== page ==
After recently watching about 92 per cent of The X-Files, I totally understand the excitement around the return of the series to television.
The show that stars David Duchovny as Fox Mulder and Gillian Anderson as Dana Scully has the best parts of a police procedural with the characters’ feet dipped into the paranormal and the occult.
The X-Files has so much variety and the dynamic between Spooky Mulder and the utterly-scientific Scully gives the characters a kind of balance you just don’t see in shows today like Bones.
The point being, I love the show, but there’s one episode that I really couldn’t stomach: The Host.
I’m not going to front by saying that I have a stomach made of steel when it comes to horror movies.
I get super grossed out at things involving any kind of realistic violence or gore because, for me, it’s the things other than visuals that get me, especially the superimposed olfactory aspects of the experience.
Do you know what burning flesh smells like?
I do because of some oral surgery I had when I was a child due to having an impacted canine tooth. It’s what I think about whenever I see someone on fire in a movie and it makes me internally gag just a little bit. It’s like the worst burnt bacon you’ve ever had except there’s no porky smell just a strange human funk. Ugh.
Now the episode The Host is about a fluke-like alien thing that’s found in a Russian submarine’s septic system escaping into the United States. When this organism infects someone, it slowly starts to transform their body with the first noticeable change being a weird taste in their mouth.
Again, the gag factor starts up for me. When I was a kid, another one of baby canines got infected up the near gum. Now if you’ve ever had a tooth infection, then you know what I’m talking about in terms of The Smell.
Yes, I put caps onto that because it has a very specific pungent odor that I can still sometimes smell when I think about that tooth. It was that bad of an experience that I can still remember how it smells to this day. The fact that this kind of pungent odor fills the mouth of the fluke’s victims is just…………. fjdoafodisajfiodsaoifnewquindismacdimacdofdsaodjfsaoijf.
Ahem, but that’s only the start.
After infecting one man and then hopping into another, the fluke really starts to get a hold of human physiology. It starts to make disgusting, horrid changes to the person ultimately making them look like this:
You’ve probably seen this guy on the Internet, but yes this is flukeman.
In the episode, Fluke Man, or the worst super hero of all time, escapes capture only to go into hiding inside of a port-a-potty. We see his legs just slip past the bowl and into the murky depths below… yeah. And then it gets sucked up by a septic draining truck and into an evil larger hellscape filled with human waste.
Now, I don’t know about you, but there’s nothing worse than the smell of human waste. I wouldn’t really know a real example of this smell as neither the kid nor adult of me has had any close encounters with a room full of the second kind, but I have had some experiences with our family dog when he was a little sick.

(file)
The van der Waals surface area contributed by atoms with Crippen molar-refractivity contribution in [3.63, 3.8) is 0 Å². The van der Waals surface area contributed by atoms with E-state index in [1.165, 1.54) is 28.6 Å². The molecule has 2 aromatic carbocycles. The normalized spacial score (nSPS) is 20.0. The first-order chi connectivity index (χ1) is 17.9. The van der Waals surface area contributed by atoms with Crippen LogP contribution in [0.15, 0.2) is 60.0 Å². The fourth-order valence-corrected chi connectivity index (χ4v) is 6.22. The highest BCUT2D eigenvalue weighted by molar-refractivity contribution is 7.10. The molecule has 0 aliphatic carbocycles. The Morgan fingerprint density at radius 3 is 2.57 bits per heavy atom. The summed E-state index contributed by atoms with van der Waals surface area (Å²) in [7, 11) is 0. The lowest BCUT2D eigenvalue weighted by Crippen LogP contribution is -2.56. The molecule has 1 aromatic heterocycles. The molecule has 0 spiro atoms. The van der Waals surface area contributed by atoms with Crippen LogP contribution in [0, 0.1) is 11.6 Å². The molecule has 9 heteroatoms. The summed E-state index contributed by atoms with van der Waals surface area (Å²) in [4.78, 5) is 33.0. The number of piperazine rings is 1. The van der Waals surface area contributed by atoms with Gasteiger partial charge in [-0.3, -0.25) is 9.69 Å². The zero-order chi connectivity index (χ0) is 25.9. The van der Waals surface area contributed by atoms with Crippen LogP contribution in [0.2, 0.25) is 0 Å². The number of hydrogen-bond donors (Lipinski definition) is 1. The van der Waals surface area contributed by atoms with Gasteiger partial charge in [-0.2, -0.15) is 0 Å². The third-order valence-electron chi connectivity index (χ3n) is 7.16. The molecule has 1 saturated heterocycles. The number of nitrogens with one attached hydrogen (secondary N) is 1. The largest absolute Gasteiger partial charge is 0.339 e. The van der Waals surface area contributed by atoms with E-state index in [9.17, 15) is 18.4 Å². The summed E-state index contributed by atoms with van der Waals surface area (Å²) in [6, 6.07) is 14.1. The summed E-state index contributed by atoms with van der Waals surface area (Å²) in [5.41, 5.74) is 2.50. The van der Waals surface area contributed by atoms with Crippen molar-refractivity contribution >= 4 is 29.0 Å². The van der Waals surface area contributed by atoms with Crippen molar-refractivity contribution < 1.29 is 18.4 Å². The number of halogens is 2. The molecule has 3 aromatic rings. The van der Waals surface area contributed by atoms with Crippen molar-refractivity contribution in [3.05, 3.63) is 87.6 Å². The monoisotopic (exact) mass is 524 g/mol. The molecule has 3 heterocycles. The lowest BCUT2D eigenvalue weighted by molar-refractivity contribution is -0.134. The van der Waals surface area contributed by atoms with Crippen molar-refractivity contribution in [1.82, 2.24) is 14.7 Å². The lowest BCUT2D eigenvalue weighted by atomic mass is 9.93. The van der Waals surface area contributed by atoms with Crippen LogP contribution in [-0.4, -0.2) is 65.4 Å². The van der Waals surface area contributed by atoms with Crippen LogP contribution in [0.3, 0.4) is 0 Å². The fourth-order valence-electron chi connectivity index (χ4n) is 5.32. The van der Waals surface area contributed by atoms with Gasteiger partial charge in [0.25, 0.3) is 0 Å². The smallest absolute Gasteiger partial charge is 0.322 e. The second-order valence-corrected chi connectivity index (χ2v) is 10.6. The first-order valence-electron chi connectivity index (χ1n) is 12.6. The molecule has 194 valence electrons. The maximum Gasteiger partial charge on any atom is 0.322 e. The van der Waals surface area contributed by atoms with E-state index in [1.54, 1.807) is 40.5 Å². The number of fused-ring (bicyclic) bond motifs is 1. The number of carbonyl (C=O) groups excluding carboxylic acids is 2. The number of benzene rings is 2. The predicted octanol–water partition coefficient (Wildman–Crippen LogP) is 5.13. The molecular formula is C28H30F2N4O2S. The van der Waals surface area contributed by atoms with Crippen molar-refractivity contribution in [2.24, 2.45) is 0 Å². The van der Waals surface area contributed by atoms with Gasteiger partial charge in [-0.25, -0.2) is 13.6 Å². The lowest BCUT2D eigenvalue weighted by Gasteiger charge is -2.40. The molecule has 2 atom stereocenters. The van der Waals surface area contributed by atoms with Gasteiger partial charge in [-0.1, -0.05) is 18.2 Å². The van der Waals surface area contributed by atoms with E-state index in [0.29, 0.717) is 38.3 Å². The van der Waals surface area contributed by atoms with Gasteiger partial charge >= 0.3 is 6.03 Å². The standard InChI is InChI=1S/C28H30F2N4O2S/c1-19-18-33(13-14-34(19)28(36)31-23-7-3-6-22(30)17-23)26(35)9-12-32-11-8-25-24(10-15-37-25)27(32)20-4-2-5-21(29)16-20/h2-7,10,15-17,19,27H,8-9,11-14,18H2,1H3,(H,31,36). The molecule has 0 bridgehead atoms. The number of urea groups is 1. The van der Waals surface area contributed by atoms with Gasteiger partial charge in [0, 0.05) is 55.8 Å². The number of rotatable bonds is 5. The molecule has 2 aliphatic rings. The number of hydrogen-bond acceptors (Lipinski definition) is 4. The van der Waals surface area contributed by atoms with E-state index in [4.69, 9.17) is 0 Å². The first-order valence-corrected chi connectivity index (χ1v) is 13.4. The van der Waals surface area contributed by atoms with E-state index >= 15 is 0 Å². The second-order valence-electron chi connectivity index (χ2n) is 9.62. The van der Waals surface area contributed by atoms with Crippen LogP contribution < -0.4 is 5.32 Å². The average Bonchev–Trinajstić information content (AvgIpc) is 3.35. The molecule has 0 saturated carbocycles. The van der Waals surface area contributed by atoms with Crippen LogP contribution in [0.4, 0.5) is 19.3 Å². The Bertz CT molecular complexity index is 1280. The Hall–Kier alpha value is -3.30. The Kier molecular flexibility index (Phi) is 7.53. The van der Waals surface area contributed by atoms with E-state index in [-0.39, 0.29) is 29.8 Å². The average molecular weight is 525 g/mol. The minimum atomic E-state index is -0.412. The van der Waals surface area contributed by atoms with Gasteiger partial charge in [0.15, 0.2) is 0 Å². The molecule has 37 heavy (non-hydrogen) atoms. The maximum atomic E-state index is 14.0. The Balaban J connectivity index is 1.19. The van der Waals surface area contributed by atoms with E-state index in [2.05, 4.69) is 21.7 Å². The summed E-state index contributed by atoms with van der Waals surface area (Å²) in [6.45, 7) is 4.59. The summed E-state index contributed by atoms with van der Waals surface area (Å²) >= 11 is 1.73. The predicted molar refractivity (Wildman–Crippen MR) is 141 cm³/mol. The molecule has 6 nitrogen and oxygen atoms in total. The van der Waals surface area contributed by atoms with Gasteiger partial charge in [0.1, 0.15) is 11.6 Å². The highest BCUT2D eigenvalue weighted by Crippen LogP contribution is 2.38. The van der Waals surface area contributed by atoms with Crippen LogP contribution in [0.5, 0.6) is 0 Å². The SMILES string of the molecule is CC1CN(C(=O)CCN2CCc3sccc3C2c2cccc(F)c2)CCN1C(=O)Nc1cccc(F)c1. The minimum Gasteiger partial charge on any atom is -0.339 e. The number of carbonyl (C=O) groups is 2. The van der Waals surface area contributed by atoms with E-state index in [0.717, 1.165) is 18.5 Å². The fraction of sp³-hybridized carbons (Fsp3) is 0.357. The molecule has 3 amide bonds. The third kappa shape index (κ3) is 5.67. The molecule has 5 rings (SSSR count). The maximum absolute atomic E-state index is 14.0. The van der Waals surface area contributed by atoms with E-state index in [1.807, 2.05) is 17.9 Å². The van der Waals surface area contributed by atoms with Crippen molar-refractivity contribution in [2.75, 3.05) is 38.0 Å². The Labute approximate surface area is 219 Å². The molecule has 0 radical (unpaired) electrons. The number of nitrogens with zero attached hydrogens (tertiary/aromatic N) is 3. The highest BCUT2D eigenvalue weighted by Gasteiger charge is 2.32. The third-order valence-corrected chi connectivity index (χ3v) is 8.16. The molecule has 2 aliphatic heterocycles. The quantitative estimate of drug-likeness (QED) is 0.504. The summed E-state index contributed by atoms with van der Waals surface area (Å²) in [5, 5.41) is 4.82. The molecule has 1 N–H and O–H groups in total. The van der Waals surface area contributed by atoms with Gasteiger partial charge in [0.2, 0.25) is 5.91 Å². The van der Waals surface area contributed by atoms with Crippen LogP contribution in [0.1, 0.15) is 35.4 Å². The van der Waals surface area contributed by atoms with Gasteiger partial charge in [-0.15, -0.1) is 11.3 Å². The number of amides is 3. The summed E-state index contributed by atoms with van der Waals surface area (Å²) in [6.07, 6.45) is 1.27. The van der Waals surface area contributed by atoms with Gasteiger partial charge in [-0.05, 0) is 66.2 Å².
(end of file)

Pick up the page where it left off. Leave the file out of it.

The poor dog had a bad bout of diarrhea once and one night I could hear him crying from his crate downstairs.
I went into the dining room where he sleeps and ran into a wall of chlorine-like fug. I say fug because that’s about the only way to describe the air that hanging inside of the room.
I took him out of the crate, picked up him, put on his leash, tied him up in our backyard, and cleaned up him a little. I also took out his bedding and threw them onto a bush outside just so the smell wouldn’t get any worse inside.
Now imagine that kind of experience multiplied by a thousand times and that’s what I imagine you get in the septic system that Fluke Man willingly launches himself into. It’s a damn good thing that the parasite has seemingly removes a human’s nose.
According to the VHS release of A Private Conversation with Chris Carter: The Creator of The X-Files, the episode was actually inspired by a bout of worms that his dog had and the events surrounding the Chernobyl nuclear disaster.
Carter also describes the character as, “the embodiment of everyone’s sense of vulnerability, the idea of something that exists in the underworld of the sewer system and might in fact come to bite you in the least elegant of places.”
One thing that I can appreciate about Fluke Man is that it took the actor who was put into the suit about six hours to get the whole ensemble on. It’s also noted that Darin Morgan, who would later become a writer for the series, had to wear the suit for a total of 20 hours, he couldn’t breathe through his nose, he had to use the washroom with it on, and the damn thing dissolved in water meaning it had to rebuilt after each day of shooting.
Anyway, this was probably the only episode of The X-Files that had a gross factor far outside my tolerance levels, so Carter and his crew totally succeeded in what they were trying to create with Fluke Man.
The thought of some parasite entering into your body and making you desire to be surrounded by horrible fluids makes me feel even sicker than I was when I first started writing this article.
Excuse me while I go throw up.
After drinking a gallon of ginger ale and eating some saltine crackers, I’m good and still excited for the new seasons of The X-Files. Watching the show finally made me understand why some people see the show as a worthy successor to Twin Peaks.
It has depth and it’s also kept pretty episodic, which I like better than shows with overarching plots. I can’t tell you how much I hate THE DUANE BARRY and how his saga ended up being so important to the series.
And just so long as Fluke Man doesn’t make a guest appearance in the new show, you can count me in on every episode.